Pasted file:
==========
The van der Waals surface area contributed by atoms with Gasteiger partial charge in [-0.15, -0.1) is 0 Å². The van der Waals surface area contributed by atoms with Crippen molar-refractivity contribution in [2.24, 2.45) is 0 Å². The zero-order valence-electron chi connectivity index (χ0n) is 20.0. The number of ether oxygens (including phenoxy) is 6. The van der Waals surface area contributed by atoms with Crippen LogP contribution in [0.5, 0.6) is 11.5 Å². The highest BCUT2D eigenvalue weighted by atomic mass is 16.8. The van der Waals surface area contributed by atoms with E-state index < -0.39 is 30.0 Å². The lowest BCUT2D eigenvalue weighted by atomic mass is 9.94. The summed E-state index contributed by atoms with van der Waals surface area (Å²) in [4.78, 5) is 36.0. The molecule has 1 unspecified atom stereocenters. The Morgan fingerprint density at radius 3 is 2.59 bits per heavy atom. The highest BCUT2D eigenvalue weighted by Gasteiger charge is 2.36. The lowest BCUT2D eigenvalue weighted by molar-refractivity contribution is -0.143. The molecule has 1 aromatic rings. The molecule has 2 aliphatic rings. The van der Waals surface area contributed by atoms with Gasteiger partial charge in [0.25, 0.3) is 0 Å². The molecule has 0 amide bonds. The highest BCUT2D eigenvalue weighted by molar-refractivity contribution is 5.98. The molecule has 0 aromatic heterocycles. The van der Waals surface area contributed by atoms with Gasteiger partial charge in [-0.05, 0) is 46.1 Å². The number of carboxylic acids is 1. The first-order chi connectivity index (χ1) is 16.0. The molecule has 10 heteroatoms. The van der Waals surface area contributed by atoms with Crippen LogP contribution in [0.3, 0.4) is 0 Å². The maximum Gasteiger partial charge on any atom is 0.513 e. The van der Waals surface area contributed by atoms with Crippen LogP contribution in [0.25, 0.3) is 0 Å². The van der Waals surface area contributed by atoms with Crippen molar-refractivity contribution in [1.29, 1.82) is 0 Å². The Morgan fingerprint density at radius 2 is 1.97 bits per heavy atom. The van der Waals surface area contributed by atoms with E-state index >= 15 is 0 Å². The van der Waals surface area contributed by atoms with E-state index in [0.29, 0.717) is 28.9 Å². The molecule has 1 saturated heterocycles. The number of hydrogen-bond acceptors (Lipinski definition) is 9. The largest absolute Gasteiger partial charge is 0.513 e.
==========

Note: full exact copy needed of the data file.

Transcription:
The van der Waals surface area contributed by atoms with Gasteiger partial charge in [-0.15, -0.1) is 0 Å². The van der Waals surface area contributed by atoms with Crippen molar-refractivity contribution in [2.24, 2.45) is 0 Å². The zero-order valence-electron chi connectivity index (χ0n) is 20.0. The number of ether oxygens (including phenoxy) is 6. The van der Waals surface area contributed by atoms with Crippen LogP contribution in [0.5, 0.6) is 11.5 Å². The highest BCUT2D eigenvalue weighted by atomic mass is 16.8. The van der Waals surface area contributed by atoms with E-state index < -0.39 is 30.0 Å². The lowest BCUT2D eigenvalue weighted by atomic mass is 9.94. The summed E-state index contributed by atoms with van der Waals surface area (Å²) in [4.78, 5) is 36.0. The molecule has 1 unspecified atom stereocenters. The Morgan fingerprint density at radius 3 is 2.59 bits per heavy atom. The highest BCUT2D eigenvalue weighted by Gasteiger charge is 2.36. The lowest BCUT2D eigenvalue weighted by molar-refractivity contribution is -0.143. The molecule has 1 aromatic rings. The molecule has 2 aliphatic rings. The van der Waals surface area contributed by atoms with Gasteiger partial charge in [0.25, 0.3) is 0 Å². The molecule has 0 amide bonds. The highest BCUT2D eigenvalue weighted by molar-refractivity contribution is 5.98. The molecule has 0 aromatic heterocycles. The van der Waals surface area contributed by atoms with Gasteiger partial charge in [-0.05, 0) is 46.1 Å². The number of carboxylic acids is 1. The first-order chi connectivity index (χ1) is 16.0. The molecule has 10 heteroatoms. The van der Waals surface area contributed by atoms with Crippen LogP contribution in [0.3, 0.4) is 0 Å². The maximum Gasteiger partial charge on any atom is 0.513 e. The van der Waals surface area contributed by atoms with Crippen LogP contribution in [0.25, 0.3) is 0 Å². The van der Waals surface area contributed by atoms with Crippen molar-refractivity contribution in [1.29, 1.82) is 0 Å². The Morgan fingerprint density at radius 2 is 1.97 bits per heavy atom. The van der Waals surface area contributed by atoms with E-state index >= 15 is 0 Å². The van der Waals surface area contributed by atoms with E-state index in [0.29, 0.717) is 28.9 Å². The molecule has 1 saturated heterocycles. The number of hydrogen-bond acceptors (Lipinski definition) is 9. The largest absolute Gasteiger partial charge is 0.513 e.